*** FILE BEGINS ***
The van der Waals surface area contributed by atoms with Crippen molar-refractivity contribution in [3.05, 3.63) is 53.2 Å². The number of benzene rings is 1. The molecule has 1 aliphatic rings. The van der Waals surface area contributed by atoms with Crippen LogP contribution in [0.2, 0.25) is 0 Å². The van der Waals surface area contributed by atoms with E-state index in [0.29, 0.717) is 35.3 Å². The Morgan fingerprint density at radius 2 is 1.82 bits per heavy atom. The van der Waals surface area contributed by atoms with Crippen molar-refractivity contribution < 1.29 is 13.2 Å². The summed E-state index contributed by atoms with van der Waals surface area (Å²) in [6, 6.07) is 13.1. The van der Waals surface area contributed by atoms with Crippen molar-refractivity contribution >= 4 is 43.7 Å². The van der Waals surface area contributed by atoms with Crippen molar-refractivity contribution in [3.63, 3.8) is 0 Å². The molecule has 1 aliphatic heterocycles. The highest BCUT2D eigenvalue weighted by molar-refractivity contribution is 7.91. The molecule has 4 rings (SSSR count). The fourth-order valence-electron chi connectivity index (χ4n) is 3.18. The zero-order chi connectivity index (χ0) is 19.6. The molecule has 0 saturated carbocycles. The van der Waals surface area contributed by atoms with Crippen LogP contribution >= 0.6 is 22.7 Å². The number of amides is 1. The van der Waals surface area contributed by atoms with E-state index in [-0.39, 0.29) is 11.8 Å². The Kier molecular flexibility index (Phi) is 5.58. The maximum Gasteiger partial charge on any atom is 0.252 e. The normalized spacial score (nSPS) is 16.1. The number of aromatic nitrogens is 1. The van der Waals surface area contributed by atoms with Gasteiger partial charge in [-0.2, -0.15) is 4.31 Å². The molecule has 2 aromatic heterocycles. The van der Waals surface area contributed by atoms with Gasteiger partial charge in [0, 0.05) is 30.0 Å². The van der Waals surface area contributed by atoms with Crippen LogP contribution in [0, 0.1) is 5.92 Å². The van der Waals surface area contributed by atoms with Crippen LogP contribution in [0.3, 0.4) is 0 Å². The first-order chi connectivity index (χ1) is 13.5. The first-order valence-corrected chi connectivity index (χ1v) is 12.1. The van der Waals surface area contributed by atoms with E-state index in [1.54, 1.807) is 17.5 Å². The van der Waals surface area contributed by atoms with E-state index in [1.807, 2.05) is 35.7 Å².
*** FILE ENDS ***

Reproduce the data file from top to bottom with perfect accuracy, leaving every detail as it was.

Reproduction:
The van der Waals surface area contributed by atoms with Crippen molar-refractivity contribution in [3.05, 3.63) is 53.2 Å². The number of benzene rings is 1. The molecule has 1 aliphatic rings. The van der Waals surface area contributed by atoms with Crippen LogP contribution in [0.2, 0.25) is 0 Å². The van der Waals surface area contributed by atoms with E-state index in [0.29, 0.717) is 35.3 Å². The Morgan fingerprint density at radius 2 is 1.82 bits per heavy atom. The van der Waals surface area contributed by atoms with Crippen molar-refractivity contribution < 1.29 is 13.2 Å². The summed E-state index contributed by atoms with van der Waals surface area (Å²) in [6, 6.07) is 13.1. The van der Waals surface area contributed by atoms with Crippen molar-refractivity contribution >= 4 is 43.7 Å². The van der Waals surface area contributed by atoms with Crippen molar-refractivity contribution in [3.63, 3.8) is 0 Å². The molecule has 1 aliphatic heterocycles. The highest BCUT2D eigenvalue weighted by molar-refractivity contribution is 7.91. The molecule has 4 rings (SSSR count). The fourth-order valence-electron chi connectivity index (χ4n) is 3.18. The zero-order chi connectivity index (χ0) is 19.6. The molecule has 0 saturated carbocycles. The van der Waals surface area contributed by atoms with Crippen LogP contribution >= 0.6 is 22.7 Å². The number of amides is 1. The van der Waals surface area contributed by atoms with E-state index in [-0.39, 0.29) is 11.8 Å². The Kier molecular flexibility index (Phi) is 5.58. The maximum Gasteiger partial charge on any atom is 0.252 e. The normalized spacial score (nSPS) is 16.1. The number of aromatic nitrogens is 1. The van der Waals surface area contributed by atoms with Gasteiger partial charge in [-0.2, -0.15) is 4.31 Å². The molecule has 2 aromatic heterocycles. The van der Waals surface area contributed by atoms with Gasteiger partial charge in [0, 0.05) is 30.0 Å². The van der Waals surface area contributed by atoms with Crippen LogP contribution in [0, 0.1) is 5.92 Å². The van der Waals surface area contributed by atoms with Crippen LogP contribution in [0.3, 0.4) is 0 Å². The first-order chi connectivity index (χ1) is 13.5. The first-order valence-corrected chi connectivity index (χ1v) is 12.1. The van der Waals surface area contributed by atoms with E-state index in [1.54, 1.807) is 17.5 Å². The van der Waals surface area contributed by atoms with E-state index in [1.807, 2.05) is 35.7 Å².